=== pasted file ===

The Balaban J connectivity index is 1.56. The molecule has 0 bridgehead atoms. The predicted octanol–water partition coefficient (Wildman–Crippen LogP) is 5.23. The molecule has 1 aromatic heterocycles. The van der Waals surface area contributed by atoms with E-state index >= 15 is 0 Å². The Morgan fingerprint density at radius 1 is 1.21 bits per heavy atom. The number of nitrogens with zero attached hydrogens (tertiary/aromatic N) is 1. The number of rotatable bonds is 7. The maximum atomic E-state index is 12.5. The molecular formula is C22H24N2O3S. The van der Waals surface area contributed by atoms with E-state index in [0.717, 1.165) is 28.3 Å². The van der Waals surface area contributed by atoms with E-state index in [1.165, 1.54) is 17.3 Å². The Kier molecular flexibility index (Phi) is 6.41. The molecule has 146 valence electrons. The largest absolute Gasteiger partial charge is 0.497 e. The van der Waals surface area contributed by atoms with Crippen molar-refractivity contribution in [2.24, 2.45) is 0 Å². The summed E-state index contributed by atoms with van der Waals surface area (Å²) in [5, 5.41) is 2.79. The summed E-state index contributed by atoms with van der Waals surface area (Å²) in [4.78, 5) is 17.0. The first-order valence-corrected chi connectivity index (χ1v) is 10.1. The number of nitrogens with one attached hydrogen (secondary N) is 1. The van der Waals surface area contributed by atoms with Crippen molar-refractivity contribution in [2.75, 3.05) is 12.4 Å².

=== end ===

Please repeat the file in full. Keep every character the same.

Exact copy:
The Balaban J connectivity index is 1.56. The molecule has 0 bridgehead atoms. The predicted octanol–water partition coefficient (Wildman–Crippen LogP) is 5.23. The molecule has 1 aromatic heterocycles. The van der Waals surface area contributed by atoms with E-state index >= 15 is 0 Å². The Morgan fingerprint density at radius 1 is 1.21 bits per heavy atom. The number of nitrogens with zero attached hydrogens (tertiary/aromatic N) is 1. The number of rotatable bonds is 7. The maximum atomic E-state index is 12.5. The molecular formula is C22H24N2O3S. The van der Waals surface area contributed by atoms with E-state index in [0.717, 1.165) is 28.3 Å². The van der Waals surface area contributed by atoms with E-state index in [1.165, 1.54) is 17.3 Å². The Kier molecular flexibility index (Phi) is 6.41. The molecule has 146 valence electrons. The largest absolute Gasteiger partial charge is 0.497 e. The van der Waals surface area contributed by atoms with Crippen molar-refractivity contribution in [2.24, 2.45) is 0 Å². The summed E-state index contributed by atoms with van der Waals surface area (Å²) in [5, 5.41) is 2.79. The summed E-state index contributed by atoms with van der Waals surface area (Å²) in [4.78, 5) is 17.0. The first-order valence-corrected chi connectivity index (χ1v) is 10.1. The number of nitrogens with one attached hydrogen (secondary N) is 1. The van der Waals surface area contributed by atoms with Crippen molar-refractivity contribution in [2.75, 3.05) is 12.4 Å².